HARAI and Tomorrowleaf



You won’t get many results if you search the word ‘tomorrowleaf’ online.  This term is a direct translation of ashitaba (ashita/tomorrow + ha/ leaf) the common Japanese name for the medicinal herb angelica keisuke.  A member of the carrot family, this plant is native to Japan, and long-esteemed both for its versatility as a food and its medicinal value. 

                Ashitaba is so named because of its very rapid rate of growth.  Pinch off several leaves at the top of the plant’s stem today, and tomorrow you will see new leaves sprouting from the same spot.  Stick the plucked leaves into moist soil, and they will root and grow within just days.  The vigor of this species is truly impressive. 

                Ashitaba grows all over the islands of the Izu archipelago, the volcanic island chain extending south into the Pacific from Tokyo Bay. (In fact, these islands are part of Tokyo prefecture.)  On one of the largest of them, Hachijojima, the villagers use ashitaba as a favorite ingredient in tempura, sauteed vegetables and soups, as well as a preferred substitute for green tea. 

As mentioned, ashitaba also has a reputation as a tonic with multiple medicinal uses.  Chinese texts from the Ming Dynasty mention its healing powers, and the Japanese of the Edo period considered it equal to Korean ginseng in curative benefits.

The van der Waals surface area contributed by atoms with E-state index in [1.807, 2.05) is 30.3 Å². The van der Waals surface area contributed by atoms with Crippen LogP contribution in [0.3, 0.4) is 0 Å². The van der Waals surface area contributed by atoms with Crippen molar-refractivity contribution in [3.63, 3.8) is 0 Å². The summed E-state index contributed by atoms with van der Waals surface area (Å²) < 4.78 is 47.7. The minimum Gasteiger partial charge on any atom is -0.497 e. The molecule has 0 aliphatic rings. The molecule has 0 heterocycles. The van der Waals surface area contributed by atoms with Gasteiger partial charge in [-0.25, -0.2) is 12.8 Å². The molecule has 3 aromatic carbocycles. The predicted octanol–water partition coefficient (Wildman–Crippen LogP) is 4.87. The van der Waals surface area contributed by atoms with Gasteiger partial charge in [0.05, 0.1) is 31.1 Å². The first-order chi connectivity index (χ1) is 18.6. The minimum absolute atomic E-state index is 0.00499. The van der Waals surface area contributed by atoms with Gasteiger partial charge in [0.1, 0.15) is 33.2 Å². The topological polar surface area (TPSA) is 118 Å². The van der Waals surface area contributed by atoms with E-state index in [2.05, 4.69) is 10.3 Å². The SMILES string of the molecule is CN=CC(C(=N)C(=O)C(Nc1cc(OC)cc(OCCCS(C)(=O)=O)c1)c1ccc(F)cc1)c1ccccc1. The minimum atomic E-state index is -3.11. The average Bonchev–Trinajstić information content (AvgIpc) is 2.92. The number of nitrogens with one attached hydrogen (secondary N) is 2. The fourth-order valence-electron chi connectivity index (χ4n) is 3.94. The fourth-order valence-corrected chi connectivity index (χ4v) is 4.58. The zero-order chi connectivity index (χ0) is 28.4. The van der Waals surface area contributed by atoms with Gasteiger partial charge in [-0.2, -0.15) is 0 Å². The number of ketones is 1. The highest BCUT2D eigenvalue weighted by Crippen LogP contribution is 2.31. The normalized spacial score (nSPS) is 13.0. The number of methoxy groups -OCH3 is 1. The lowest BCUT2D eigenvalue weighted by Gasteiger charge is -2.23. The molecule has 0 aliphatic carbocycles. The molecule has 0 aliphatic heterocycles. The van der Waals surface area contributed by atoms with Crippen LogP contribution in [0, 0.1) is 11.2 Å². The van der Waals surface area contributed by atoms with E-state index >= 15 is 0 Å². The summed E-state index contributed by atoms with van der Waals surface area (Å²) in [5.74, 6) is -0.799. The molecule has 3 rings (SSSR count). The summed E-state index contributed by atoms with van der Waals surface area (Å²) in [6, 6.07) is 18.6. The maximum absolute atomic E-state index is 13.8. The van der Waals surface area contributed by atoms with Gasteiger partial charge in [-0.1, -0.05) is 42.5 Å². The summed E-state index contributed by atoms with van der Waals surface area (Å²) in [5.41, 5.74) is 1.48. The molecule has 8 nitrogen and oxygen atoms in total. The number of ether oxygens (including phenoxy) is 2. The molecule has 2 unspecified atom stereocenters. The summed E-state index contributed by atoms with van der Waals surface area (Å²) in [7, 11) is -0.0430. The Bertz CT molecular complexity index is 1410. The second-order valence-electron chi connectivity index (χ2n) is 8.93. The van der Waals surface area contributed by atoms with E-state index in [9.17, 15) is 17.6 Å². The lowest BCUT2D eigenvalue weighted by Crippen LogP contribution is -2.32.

Just one of the interesting characteristics of ashitaba is its ability to clarify oils when added to stews and soups.  Throwing just a few fresh leaves of this herb into a meat or fish broth will cause any residue or froth at the surface to quickly vanish.  This ability of ashitaba to break down fats and oils is why it is so effective as a digestive supplement, where it is considered to be an effective treatment for everything from heartburn and constipation to high blood pressure. 

                Today ashitaba is in high demand in Japan’s nutritional supplement market, but it was the creators of HARAI who discovered yet another valuable property of this versatile plant.  Its highly viscous sap makes it an effective binder for HARAI’s fermented plant extract tablets, which otherwise could not be produced in the same easily-digestible, 100% organic form.

Tomorrowleaf is most assuredly an herb of the future!

The source of organic ashitaba for HARAI. Shiga prefecture, Japan.

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